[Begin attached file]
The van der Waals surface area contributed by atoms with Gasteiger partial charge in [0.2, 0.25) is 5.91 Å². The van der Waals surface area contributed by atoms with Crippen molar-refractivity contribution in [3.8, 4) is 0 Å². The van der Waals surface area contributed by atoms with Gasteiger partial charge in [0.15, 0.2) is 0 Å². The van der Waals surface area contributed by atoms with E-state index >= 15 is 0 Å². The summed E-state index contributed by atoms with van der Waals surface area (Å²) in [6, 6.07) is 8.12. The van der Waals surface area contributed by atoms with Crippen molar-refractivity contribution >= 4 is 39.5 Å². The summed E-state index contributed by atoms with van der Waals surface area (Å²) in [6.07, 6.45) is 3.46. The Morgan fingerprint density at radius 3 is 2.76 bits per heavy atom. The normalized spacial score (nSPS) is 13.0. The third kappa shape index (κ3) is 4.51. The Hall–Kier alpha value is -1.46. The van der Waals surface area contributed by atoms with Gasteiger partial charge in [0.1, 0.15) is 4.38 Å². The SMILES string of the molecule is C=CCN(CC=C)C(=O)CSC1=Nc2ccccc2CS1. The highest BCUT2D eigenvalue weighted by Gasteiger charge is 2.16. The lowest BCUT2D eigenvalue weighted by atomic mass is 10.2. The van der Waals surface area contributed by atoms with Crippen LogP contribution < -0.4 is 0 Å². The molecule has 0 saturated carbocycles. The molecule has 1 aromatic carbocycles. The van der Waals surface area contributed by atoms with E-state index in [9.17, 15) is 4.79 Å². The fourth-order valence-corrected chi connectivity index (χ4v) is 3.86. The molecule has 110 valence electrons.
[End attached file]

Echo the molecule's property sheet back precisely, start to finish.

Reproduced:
The van der Waals surface area contributed by atoms with Gasteiger partial charge in [0.2, 0.25) is 5.91 Å². The van der Waals surface area contributed by atoms with Crippen molar-refractivity contribution in [3.8, 4) is 0 Å². The van der Waals surface area contributed by atoms with Gasteiger partial charge in [0.15, 0.2) is 0 Å². The van der Waals surface area contributed by atoms with E-state index >= 15 is 0 Å². The summed E-state index contributed by atoms with van der Waals surface area (Å²) in [6, 6.07) is 8.12. The van der Waals surface area contributed by atoms with Crippen molar-refractivity contribution >= 4 is 39.5 Å². The summed E-state index contributed by atoms with van der Waals surface area (Å²) in [6.07, 6.45) is 3.46. The Morgan fingerprint density at radius 3 is 2.76 bits per heavy atom. The normalized spacial score (nSPS) is 13.0. The third kappa shape index (κ3) is 4.51. The Hall–Kier alpha value is -1.46. The van der Waals surface area contributed by atoms with Gasteiger partial charge in [0.1, 0.15) is 4.38 Å². The SMILES string of the molecule is C=CCN(CC=C)C(=O)CSC1=Nc2ccccc2CS1. The highest BCUT2D eigenvalue weighted by Gasteiger charge is 2.16. The lowest BCUT2D eigenvalue weighted by atomic mass is 10.2. The van der Waals surface area contributed by atoms with Crippen LogP contribution < -0.4 is 0 Å². The molecule has 0 saturated carbocycles. The molecule has 1 aromatic carbocycles. The van der Waals surface area contributed by atoms with E-state index in [9.17, 15) is 4.79 Å². The fourth-order valence-corrected chi connectivity index (χ4v) is 3.86. The molecule has 110 valence electrons.